#tooFEW: Feminists Of Color Take On Wikipedia


This Friday, feminists are taking on Wikipedia. At campuses across the country (and virtually on Twitter on the hashtag #tooFEW), people will log on to participate in Feminists Engage Wikipedia, an edit-a-thon organized by The Crunk Feminist Collective (CFC) and THATCamp Feminism.

An edit-a-thon is a time when a large group of people get together and add and edit articles for a specific topic. There have been several feminist ones in the past put on by other groups, but this is the first to focus specifically on people of color, especially women, from a feminist perspective. 

Their event page lists a specific set of topics that the The CFC believes are lacking from the site, and also a number of articles that they feel should be expanded. 

"That’s the power of bringing marginalized people to Wikipedia," says Moya Bailey, one of the CFC organizers. She expects Feminists Engage Wikipedia to produce articles on "important figures in history that have already been marginalized by how society treats some folks," highlighting the disproportionately low number of articles (or at least in-depth articles) on non-white, non-male figures in comparison to their white male counterparts.

She also notes that what sets this particular edit-a-thon apart from previous feminist attempts is its academic nature. Because the events across the country are taking place at universities, the editors will have access to the kinds of secondary sources that Wikipedia privileges in its editing process. This will boost their chances of confirmed inclusion in the encyclopedia, something that can be difficult to achieve for certain topics that are traditionally best known from a primary-source perspective.

However, Wikipedia’s lack of information on marginalized peoples and fields of study is not the only problem the edit-a-thon is addressing. Currently, only 13% of Wikipedia’s large network of volunteer contributors are women. This lack of gender diversity contributes to what Wikipedia itself admits is "systemic bias," the inherent tendency of Wikipedia to favor a white, educated, technologically skilled, and Western male viewpoint. This bias is a serious problem for a site widely regarded as the go-to place for a basic overview of nearly everything. After all, if something is not included, it lessens the chance of the topic being discovered or learned about by folks not familiar with academic research, or who are unlikely to search further once they learn that Wikipedia does not have it.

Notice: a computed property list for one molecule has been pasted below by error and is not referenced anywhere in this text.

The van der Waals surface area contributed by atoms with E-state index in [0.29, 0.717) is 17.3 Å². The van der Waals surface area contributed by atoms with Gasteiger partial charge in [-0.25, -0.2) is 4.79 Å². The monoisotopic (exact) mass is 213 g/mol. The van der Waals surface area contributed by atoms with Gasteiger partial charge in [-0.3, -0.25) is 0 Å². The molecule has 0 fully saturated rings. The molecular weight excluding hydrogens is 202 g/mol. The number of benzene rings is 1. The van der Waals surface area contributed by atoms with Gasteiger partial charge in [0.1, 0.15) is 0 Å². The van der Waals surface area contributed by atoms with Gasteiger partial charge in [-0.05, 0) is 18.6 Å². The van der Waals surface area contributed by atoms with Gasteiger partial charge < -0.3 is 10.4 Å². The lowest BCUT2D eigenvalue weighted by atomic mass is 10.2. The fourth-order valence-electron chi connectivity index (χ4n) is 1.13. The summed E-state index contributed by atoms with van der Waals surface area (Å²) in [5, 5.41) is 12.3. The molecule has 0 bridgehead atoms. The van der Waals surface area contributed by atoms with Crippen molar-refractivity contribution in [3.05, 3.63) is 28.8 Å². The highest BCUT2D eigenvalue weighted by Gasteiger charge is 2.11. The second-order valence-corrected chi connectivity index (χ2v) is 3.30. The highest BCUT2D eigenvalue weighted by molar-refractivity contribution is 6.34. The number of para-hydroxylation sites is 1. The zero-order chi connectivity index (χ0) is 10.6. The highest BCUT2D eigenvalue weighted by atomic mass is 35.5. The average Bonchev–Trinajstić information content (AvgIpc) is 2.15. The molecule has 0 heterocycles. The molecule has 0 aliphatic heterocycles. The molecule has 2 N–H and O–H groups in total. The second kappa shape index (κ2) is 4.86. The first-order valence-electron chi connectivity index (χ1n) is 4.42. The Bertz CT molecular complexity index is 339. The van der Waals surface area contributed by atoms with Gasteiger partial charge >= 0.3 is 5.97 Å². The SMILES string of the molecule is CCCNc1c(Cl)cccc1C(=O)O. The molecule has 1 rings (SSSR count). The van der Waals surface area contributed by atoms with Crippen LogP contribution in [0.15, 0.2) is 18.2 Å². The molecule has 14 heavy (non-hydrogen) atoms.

Sometimes this is the result of an article failing to meet Wikipedia’s "notability" standards. If the editors haven’t heard of it, can’t find online sources corroborating it, or feel that it is not particularly relevant to the world at large, the article could be scheduled for deletion. 

The notability metric could also pose a problem during Bailey’s edit-a-thon. The #tooFEW hashtag is already experiencing some trolling, and the Feminists Engage Wikipedia page was maliciously edited over the weekend. "It really shows the necessity for events like this. [The edit-a-thon] is not a one-stop fix, but it hopefully opens the door for more folks ... and a more continuous engagement will ease some of those folks who delete things automatically."

Indeed, it is the hope of the organizers and the intent of edit-a-thons generally that participants will grow comfortable with editing Wikipedia over the course of the event, grooming them into confident regular editors and contributors. If they are successful, Wikipedia could see the diversity of its volunteer editor crowd grow, meaning new and expanded articles and a wider pool of knowledge to tap when notability is an issue. 

Do you think you have something to contribute to that pool? Consider joining THATCamp Feminism and the CFC on March 15th at Emory University (where Bailey is a grad fellow in digital humanities) from 8 a.m. -12 p.m. EDT, Barnard College from 11 a.m.-3 p.m. EDT, Scripps College 8 a.m.-12 p.m. PDT, or online by engaging the #tooFEW hashtag.

Bailey also encourages those who can’t make it this time to organize their own edit-a-thon, to try editing on their own, and to confidently get out there and start altering the digital world to reflect the tangible one.